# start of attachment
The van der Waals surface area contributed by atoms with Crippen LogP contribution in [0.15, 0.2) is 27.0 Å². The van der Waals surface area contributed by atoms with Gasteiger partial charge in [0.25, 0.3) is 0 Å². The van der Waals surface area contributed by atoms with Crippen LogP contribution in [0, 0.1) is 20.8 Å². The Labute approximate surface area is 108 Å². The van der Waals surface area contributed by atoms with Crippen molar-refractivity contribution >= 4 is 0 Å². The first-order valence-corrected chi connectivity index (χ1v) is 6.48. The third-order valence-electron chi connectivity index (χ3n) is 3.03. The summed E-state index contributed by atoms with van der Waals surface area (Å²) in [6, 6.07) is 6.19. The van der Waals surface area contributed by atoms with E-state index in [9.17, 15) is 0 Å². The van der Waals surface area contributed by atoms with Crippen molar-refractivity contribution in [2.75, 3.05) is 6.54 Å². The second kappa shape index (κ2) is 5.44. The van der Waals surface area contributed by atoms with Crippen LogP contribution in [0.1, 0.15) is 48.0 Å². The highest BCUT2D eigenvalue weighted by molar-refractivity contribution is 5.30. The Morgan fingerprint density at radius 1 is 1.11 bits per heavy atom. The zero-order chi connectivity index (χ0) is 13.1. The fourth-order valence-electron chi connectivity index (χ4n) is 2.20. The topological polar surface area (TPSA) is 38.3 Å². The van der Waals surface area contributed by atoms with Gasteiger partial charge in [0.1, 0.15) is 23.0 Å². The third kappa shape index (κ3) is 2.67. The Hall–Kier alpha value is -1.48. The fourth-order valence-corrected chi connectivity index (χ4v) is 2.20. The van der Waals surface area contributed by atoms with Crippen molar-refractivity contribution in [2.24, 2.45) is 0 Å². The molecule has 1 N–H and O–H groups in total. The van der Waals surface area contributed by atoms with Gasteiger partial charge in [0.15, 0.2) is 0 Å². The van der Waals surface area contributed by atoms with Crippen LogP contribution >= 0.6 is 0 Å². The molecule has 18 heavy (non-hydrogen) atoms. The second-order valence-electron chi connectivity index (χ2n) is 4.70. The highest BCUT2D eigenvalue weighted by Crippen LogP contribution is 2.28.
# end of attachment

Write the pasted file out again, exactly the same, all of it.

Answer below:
The van der Waals surface area contributed by atoms with Crippen LogP contribution in [0.15, 0.2) is 27.0 Å². The van der Waals surface area contributed by atoms with Gasteiger partial charge in [0.25, 0.3) is 0 Å². The van der Waals surface area contributed by atoms with Crippen LogP contribution in [0, 0.1) is 20.8 Å². The Labute approximate surface area is 108 Å². The van der Waals surface area contributed by atoms with Crippen molar-refractivity contribution >= 4 is 0 Å². The first-order valence-corrected chi connectivity index (χ1v) is 6.48. The third-order valence-electron chi connectivity index (χ3n) is 3.03. The summed E-state index contributed by atoms with van der Waals surface area (Å²) in [6, 6.07) is 6.19. The van der Waals surface area contributed by atoms with E-state index in [9.17, 15) is 0 Å². The van der Waals surface area contributed by atoms with Crippen molar-refractivity contribution in [2.75, 3.05) is 6.54 Å². The second kappa shape index (κ2) is 5.44. The van der Waals surface area contributed by atoms with Crippen LogP contribution in [0.1, 0.15) is 48.0 Å². The highest BCUT2D eigenvalue weighted by molar-refractivity contribution is 5.30. The Morgan fingerprint density at radius 1 is 1.11 bits per heavy atom. The zero-order chi connectivity index (χ0) is 13.1. The fourth-order valence-electron chi connectivity index (χ4n) is 2.20. The topological polar surface area (TPSA) is 38.3 Å². The van der Waals surface area contributed by atoms with Gasteiger partial charge in [0.1, 0.15) is 23.0 Å². The third kappa shape index (κ3) is 2.67. The Hall–Kier alpha value is -1.48. The fourth-order valence-corrected chi connectivity index (χ4v) is 2.20. The van der Waals surface area contributed by atoms with Crippen molar-refractivity contribution in [2.24, 2.45) is 0 Å². The molecule has 1 N–H and O–H groups in total. The van der Waals surface area contributed by atoms with Gasteiger partial charge in [0.15, 0.2) is 0 Å². The van der Waals surface area contributed by atoms with Crippen LogP contribution >= 0.6 is 0 Å². The molecule has 18 heavy (non-hydrogen) atoms. The second-order valence-electron chi connectivity index (χ2n) is 4.70. The highest BCUT2D eigenvalue weighted by Crippen LogP contribution is 2.28.